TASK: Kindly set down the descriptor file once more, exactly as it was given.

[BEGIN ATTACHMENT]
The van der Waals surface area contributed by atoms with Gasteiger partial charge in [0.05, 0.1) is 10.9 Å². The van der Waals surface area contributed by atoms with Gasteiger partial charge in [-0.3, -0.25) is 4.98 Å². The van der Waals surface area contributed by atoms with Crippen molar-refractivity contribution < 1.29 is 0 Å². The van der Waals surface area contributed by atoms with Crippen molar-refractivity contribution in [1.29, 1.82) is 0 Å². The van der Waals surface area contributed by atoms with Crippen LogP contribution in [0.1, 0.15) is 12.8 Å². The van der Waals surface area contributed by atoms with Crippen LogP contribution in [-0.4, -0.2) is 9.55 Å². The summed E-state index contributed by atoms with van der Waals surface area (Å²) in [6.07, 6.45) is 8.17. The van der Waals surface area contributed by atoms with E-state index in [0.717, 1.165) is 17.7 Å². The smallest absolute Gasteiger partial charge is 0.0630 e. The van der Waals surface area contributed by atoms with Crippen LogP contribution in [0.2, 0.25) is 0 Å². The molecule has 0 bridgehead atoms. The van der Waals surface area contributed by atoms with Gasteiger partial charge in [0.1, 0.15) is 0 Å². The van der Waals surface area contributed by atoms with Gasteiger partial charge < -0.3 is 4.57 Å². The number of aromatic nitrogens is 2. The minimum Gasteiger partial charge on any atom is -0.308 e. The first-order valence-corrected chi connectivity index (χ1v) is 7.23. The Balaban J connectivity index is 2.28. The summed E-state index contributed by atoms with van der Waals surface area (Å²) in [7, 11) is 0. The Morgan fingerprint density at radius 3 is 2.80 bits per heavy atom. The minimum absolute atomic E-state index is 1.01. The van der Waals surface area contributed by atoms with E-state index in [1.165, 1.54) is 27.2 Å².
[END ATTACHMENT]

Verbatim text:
The van der Waals surface area contributed by atoms with Gasteiger partial charge in [0.05, 0.1) is 10.9 Å². The van der Waals surface area contributed by atoms with Gasteiger partial charge in [-0.3, -0.25) is 4.98 Å². The van der Waals surface area contributed by atoms with Crippen molar-refractivity contribution < 1.29 is 0 Å². The van der Waals surface area contributed by atoms with Crippen molar-refractivity contribution in [1.29, 1.82) is 0 Å². The van der Waals surface area contributed by atoms with Crippen LogP contribution in [0.1, 0.15) is 12.8 Å². The van der Waals surface area contributed by atoms with Crippen LogP contribution in [-0.4, -0.2) is 9.55 Å². The summed E-state index contributed by atoms with van der Waals surface area (Å²) in [6.07, 6.45) is 8.17. The van der Waals surface area contributed by atoms with E-state index in [0.717, 1.165) is 17.7 Å². The smallest absolute Gasteiger partial charge is 0.0630 e. The van der Waals surface area contributed by atoms with Crippen LogP contribution in [0.2, 0.25) is 0 Å². The molecule has 0 bridgehead atoms. The van der Waals surface area contributed by atoms with Gasteiger partial charge in [0.1, 0.15) is 0 Å². The van der Waals surface area contributed by atoms with Gasteiger partial charge < -0.3 is 4.57 Å². The number of aromatic nitrogens is 2. The minimum Gasteiger partial charge on any atom is -0.308 e. The first-order valence-corrected chi connectivity index (χ1v) is 7.23. The Balaban J connectivity index is 2.28. The summed E-state index contributed by atoms with van der Waals surface area (Å²) in [7, 11) is 0. The Morgan fingerprint density at radius 3 is 2.80 bits per heavy atom. The minimum absolute atomic E-state index is 1.01. The van der Waals surface area contributed by atoms with E-state index in [1.165, 1.54) is 27.2 Å².